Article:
Abstract W P253: Repeated Remote Ischemic Conditioning (RIC) after Intracerebral Hemorrhage Regulates Macrophage Polarization and CD36 Expression to Promote Hematoma Resolution
Background: RIC-therapy during sub-arachnoid hemorrhage in humans was found well tolerated. We tested the hypothesis that repeated daily RIC-therapy would improve post-ICH outcomes in mice.
Methods: ICH was induced by collagenase injection into the brain of CD1 male mice (4-mo old). Mice were randomized for either once daily RIC-therapy or related sham-procedure starting 2-hours post-ICH until sacrifice. RIC-therapy post-ICH was also tested in mice pre-treated with clodronate-liposome consequently deficient in macrophage population. Laser speckle imager (LSCI) was used to detect changes in peripheral ischemia resulting from space occupying hematoma. SWI/ FLASH (T2*W) MRI was used to estimate hematoma size. Behavioral outcomes were assessed by focal deficit score and beam walk challenge. Hemoglobin content in the brain tissue by spectrophotometry, macrophage polarization with CD36 expression in peripheral blood by flowcytometry, and histopathological analyses in the brain, were also performed. Statistical significance was determined at p<0.05.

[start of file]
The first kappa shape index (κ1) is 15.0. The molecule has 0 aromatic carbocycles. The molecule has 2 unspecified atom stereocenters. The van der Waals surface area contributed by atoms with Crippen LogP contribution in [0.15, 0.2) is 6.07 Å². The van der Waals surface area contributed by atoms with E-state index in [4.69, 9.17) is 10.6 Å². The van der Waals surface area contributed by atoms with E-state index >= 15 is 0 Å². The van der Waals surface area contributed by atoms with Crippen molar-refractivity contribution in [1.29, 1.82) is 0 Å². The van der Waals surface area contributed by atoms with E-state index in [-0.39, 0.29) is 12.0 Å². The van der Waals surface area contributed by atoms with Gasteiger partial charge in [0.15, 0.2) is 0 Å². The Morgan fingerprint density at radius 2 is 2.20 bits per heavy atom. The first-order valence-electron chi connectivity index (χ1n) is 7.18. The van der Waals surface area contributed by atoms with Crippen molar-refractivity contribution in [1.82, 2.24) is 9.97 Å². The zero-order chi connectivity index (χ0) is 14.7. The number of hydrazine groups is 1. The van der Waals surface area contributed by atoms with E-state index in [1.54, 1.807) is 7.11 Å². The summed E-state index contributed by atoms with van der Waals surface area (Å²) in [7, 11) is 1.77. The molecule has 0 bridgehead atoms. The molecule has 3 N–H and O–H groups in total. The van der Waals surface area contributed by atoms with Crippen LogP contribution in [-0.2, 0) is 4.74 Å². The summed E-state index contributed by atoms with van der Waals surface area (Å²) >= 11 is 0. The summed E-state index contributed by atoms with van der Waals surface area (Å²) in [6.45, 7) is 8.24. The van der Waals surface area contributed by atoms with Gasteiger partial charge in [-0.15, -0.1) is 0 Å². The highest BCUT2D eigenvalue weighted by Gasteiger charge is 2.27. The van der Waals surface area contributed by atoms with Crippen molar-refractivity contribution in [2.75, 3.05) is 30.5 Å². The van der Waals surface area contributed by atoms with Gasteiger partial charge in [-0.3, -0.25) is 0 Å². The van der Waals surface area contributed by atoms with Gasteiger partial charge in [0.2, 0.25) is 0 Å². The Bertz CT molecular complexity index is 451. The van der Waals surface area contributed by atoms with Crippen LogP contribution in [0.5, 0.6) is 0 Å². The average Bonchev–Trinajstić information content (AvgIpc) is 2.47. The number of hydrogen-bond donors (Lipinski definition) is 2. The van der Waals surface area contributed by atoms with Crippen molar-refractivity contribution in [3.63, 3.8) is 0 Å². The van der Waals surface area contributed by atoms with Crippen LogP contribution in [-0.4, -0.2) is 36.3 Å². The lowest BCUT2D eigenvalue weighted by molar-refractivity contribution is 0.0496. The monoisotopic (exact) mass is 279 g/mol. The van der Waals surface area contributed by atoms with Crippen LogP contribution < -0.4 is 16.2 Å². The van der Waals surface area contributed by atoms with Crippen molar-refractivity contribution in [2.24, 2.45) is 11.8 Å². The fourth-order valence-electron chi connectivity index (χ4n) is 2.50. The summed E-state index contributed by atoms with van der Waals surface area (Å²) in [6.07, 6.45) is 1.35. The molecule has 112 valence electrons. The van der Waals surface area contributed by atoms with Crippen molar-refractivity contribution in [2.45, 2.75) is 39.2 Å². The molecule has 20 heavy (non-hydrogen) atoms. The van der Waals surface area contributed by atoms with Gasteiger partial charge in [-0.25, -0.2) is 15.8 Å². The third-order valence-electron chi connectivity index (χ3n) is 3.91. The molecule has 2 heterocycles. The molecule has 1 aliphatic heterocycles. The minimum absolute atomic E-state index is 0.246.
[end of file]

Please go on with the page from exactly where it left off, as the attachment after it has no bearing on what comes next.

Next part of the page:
Results: Even after 5-days post-ICH, peripheral cerebral ischemia was evident, which was significantly attenuated by RIC-therapy due to reduced hematoma size. Effect of RIC-therapy on hematoma resolution was abolished in the clodronate-liposome treated mice. Higher focal deficit score and impaired fine motor coordination were significantly evident in ICH mice, which was attenuated by RIC-therapy. Post-ICH increased hemoglobin content at day 5 was significantly reduced by RIC-therapy. Interestingly, repeated RIC-therapy promoted macrophage polarization towards M2 (anti-inflammatory) phenotype with increased CD36 expression. At 2-weeks post ICH, cresyl violet and Luxol-Fast blue staining showed significantly increased cell death and white matter degeneration (WMD), respectively, in the ICH mice. RIC-therapy after ICH significantly reduced the cell death and WMD in a 2-weeks follow up.
Conclusion: Human subjects deficient in CD36 have impaired capability of hematoma resolution. Long-term RIC-therapy might be helpful in spontaneous hematoma resolution via increased M2-type macrophage and CD36 expression.
Author Disclosures: K. Vaibhav: None. M.B. Khan: None. B. Baban: None. H. Ahmed: None. P. Wang: None. A. Chaudhary: None. S.C. Fagan: None. D.C. Hess: None. M. Hoda: None. K.M. Dhandapani: None.
- © 2015 by American Heart Association, Inc.